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Today, there seems to be a collective deep breath that most Americans feel.
The impending doom and darkness that hung over our country for the past four years in the shape and color of Trump feels as though it has lifted. I don’t know about you, but it almost feels like the sun has peeked through the clouds, and I can feel the warmth of hope as it pulsates through my veins.
The friction caused by Trump certainly made some people orgasm with excitement and delight, while some of us were left feeling deeply traumatized and scared. We collectively watched some of the worst characteristics of people outwardly expressed—often to the detriment of hurting others, and all because the leader of our country basically gave consent. Things that humans otherwise never would have dreamed of doing or saying to one another suddenly became the rule not the exception.
Trump said and did a lot of abusive things to those who were not on his side or straight, white males. He publicly shamed and ridiculed women, minorities, the LGBTQ+ community, our military, and disabled people. He reflected to all of us the divide that always bubbled just under the surface—in the roots of America.
Those who resonated with the way he bullied his way through his presidency felt a connection with him that bordered on adoration and lust; the rest of us simply held our breath, and a lot of times our tongues, until we could find a means of escape.
Today, I feel like we have escaped.
Today, I watched countless celebrations taking place in the streets—a collective feeling of that sense of being able to breathe again. I got the sense that all of us equally understood the level of psychological abuse that we have endured over the past four years under Trump’s holy reign of terror. I could feel the energy of love, peace, and unity bringing people together once more, in places like New York City and Lafayette, and I felt united with them in spirit as I took in the view from my couch.
Today, I watched the first woman—not to mention the first woman of color—gain a place in presidency. I can’t tell you the amount of joy I felt in my heart, almost to the point of overflow, seeping out into every crevice of my life as I got to bear witness to a special moment in history and remind my daughter that, that could be her, too.
As little girls, we are often taught in school that we can be anything we want to be, and I feel the lump in my throat, the pride in my heart, as my two eyes take in Kamala Harris stepping into power.
Today, I read a tweet from president-elect Joe Biden, and for the first time didn’t cringe at something that came out of our leader’s mouth; it was calm, cool, collected, humble, and unifying. I felt a deep sigh of relief for the first time in a long time—I didn’t have to preface my being American with a not everyone is like Trump.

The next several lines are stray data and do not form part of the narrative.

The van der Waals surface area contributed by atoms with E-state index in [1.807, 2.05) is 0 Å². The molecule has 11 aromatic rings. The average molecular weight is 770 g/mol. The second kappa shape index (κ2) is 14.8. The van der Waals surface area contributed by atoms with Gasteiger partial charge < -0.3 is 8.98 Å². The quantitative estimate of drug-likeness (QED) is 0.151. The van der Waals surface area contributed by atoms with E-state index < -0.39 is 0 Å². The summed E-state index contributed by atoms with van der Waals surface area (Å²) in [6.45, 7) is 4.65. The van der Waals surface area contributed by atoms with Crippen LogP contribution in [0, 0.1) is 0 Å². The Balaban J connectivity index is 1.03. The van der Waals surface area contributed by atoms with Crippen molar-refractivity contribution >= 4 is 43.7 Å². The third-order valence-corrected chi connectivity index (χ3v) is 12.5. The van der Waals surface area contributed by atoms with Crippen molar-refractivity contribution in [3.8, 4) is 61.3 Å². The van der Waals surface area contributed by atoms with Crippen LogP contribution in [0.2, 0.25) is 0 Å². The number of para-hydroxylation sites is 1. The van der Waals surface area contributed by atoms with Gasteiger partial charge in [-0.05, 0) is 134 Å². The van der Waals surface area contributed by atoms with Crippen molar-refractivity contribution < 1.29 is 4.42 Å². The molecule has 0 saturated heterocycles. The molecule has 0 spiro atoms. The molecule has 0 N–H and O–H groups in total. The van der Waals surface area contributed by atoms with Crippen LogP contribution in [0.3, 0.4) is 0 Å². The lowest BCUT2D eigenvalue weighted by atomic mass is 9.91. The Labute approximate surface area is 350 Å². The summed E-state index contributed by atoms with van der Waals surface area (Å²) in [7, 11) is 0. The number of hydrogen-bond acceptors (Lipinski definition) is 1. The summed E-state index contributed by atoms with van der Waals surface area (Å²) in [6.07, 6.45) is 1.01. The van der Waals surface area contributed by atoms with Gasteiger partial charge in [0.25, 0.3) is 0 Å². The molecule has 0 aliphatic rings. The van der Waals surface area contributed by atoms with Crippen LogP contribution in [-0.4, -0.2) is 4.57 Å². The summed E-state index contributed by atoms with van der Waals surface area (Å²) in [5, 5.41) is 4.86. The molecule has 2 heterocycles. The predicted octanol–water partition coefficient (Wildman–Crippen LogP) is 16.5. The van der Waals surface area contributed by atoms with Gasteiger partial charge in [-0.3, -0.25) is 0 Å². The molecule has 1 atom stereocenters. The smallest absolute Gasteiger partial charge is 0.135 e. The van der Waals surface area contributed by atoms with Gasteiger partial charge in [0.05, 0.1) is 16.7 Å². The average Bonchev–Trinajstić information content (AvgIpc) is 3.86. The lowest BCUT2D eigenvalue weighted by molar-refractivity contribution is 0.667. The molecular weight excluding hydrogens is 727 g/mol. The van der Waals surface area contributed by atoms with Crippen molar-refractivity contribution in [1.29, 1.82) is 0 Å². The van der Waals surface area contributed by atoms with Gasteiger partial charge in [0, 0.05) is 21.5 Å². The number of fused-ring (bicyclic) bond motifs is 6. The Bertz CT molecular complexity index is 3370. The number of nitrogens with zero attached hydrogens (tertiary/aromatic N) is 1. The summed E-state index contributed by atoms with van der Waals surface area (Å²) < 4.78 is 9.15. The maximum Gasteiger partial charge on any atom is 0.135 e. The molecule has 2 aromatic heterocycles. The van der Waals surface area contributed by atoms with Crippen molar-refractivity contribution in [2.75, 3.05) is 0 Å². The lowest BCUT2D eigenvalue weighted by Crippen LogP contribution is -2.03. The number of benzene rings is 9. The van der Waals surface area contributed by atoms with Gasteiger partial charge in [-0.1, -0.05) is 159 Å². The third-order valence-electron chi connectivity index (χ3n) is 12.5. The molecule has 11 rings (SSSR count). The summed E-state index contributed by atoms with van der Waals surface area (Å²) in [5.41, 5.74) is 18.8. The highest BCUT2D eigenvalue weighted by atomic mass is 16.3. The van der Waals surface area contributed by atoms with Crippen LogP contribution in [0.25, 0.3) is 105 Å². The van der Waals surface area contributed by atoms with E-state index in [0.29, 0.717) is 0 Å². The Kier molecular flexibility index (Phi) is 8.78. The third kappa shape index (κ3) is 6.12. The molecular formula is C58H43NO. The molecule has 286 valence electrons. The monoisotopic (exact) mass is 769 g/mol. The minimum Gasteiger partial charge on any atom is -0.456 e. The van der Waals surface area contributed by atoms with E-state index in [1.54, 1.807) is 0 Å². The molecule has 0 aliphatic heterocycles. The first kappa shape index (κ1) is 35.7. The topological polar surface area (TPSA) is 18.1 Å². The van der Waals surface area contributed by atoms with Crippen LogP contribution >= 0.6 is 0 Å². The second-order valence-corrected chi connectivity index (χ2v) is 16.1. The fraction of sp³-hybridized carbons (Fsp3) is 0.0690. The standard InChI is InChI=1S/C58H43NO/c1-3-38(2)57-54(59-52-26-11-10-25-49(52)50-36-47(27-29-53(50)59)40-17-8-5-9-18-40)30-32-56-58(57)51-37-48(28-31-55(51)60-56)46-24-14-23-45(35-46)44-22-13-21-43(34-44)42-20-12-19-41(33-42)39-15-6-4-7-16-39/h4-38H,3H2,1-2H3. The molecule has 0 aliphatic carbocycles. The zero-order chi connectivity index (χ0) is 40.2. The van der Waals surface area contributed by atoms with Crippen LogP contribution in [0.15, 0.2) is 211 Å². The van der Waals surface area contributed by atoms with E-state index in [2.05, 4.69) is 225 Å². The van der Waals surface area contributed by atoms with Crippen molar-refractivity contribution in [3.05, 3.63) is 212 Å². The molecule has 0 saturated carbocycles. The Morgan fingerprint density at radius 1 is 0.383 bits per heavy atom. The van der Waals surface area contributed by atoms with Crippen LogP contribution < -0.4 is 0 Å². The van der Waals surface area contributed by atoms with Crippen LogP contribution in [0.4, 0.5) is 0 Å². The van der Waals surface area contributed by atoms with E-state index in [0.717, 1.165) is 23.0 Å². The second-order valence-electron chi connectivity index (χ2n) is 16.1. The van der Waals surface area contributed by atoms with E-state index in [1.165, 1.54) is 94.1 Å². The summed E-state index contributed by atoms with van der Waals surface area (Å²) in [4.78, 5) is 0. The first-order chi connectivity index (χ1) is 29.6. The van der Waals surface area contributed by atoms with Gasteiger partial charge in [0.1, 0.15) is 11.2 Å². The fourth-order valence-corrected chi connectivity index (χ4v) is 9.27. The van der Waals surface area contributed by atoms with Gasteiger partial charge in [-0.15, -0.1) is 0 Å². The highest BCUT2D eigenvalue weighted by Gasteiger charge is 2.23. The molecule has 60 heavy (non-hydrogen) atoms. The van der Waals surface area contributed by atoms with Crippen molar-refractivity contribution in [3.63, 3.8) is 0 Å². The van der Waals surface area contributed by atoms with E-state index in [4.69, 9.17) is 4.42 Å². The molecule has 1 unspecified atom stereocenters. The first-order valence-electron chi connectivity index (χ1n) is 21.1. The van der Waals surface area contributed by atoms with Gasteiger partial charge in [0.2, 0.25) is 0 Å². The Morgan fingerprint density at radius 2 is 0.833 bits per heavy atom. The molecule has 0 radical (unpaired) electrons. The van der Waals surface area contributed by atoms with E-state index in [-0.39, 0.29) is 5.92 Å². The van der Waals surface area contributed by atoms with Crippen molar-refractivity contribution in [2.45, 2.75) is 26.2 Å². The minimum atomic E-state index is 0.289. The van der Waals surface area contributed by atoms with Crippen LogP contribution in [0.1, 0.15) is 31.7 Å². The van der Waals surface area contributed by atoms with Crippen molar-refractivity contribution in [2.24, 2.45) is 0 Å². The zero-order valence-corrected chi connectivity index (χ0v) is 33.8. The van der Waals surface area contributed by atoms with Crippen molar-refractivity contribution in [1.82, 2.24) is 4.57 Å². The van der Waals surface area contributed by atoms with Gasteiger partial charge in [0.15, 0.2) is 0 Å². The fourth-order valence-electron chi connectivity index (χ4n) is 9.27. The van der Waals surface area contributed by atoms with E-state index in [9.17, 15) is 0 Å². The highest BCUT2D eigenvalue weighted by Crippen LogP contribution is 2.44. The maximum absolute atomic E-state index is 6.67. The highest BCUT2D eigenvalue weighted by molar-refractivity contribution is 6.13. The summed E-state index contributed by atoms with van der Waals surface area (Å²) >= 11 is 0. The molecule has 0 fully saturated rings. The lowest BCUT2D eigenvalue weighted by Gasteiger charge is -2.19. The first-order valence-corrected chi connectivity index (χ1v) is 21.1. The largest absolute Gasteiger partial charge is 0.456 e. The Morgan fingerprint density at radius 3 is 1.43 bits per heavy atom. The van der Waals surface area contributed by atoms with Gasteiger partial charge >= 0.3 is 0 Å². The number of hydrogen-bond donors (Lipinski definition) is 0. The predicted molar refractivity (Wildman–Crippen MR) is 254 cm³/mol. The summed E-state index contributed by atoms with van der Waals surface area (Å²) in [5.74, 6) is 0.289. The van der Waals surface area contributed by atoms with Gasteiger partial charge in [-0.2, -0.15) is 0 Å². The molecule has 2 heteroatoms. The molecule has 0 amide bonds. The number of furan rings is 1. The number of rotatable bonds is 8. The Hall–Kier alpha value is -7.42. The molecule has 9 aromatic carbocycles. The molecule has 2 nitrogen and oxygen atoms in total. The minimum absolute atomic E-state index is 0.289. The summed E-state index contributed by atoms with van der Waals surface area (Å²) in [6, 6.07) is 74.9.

This whole make America great again somehow feels like an oxymoron for a campaign that did everything, but make America feel great. I actually sense that we are getting an opportunity now to redefine what that expression means, and that feels like hope settling in my chest.
Listen, I know we have a long way to go, and it would be silly of any of us to believe that Biden or Harris will single-handedly fix what is innately wrong with America. I believe that a lot of us got a chance to look at our own shadows through these past four years of Trump, and I believe that a lot of us got to heal the underlying shame we have been carrying in our bodies.
Yes, Biden feels like a welcomed change for many of us, but I get the sense we all understand that there are still those who were not willing to take an honest look at themselves and see the ways in which they were consciously or unconsciously contributing—whether through words, actions, or thoughts—to the hate and poison that burned at the roots of this nation.
Still, I feel hopeful that there are more people in this world who want to love one another and feel connected to each other, regardless of the color of our skin or any other physical indication that keeps us feeling different from one another. We can now focus on what we have in common with each other as equal human beings: a desire for love and acceptance by others, as opposed to hatred and division.
Those thoughts are keeping my lungs breathing a little easier today.
I’m not so foolish to believe that Biden is what will change America, only we, the people, can do that, but just like that toxic relationship that revealed to us our own darkness, this feels like the healthy relationship ready to integrate all that we have learned.
“In times of division and strife, build bridges to the hearts of those clouded by anger, hurt, hatred, and ignorance, so you can help open and understand their minds and hearts, and they can understand yours.” ~ Imania Margria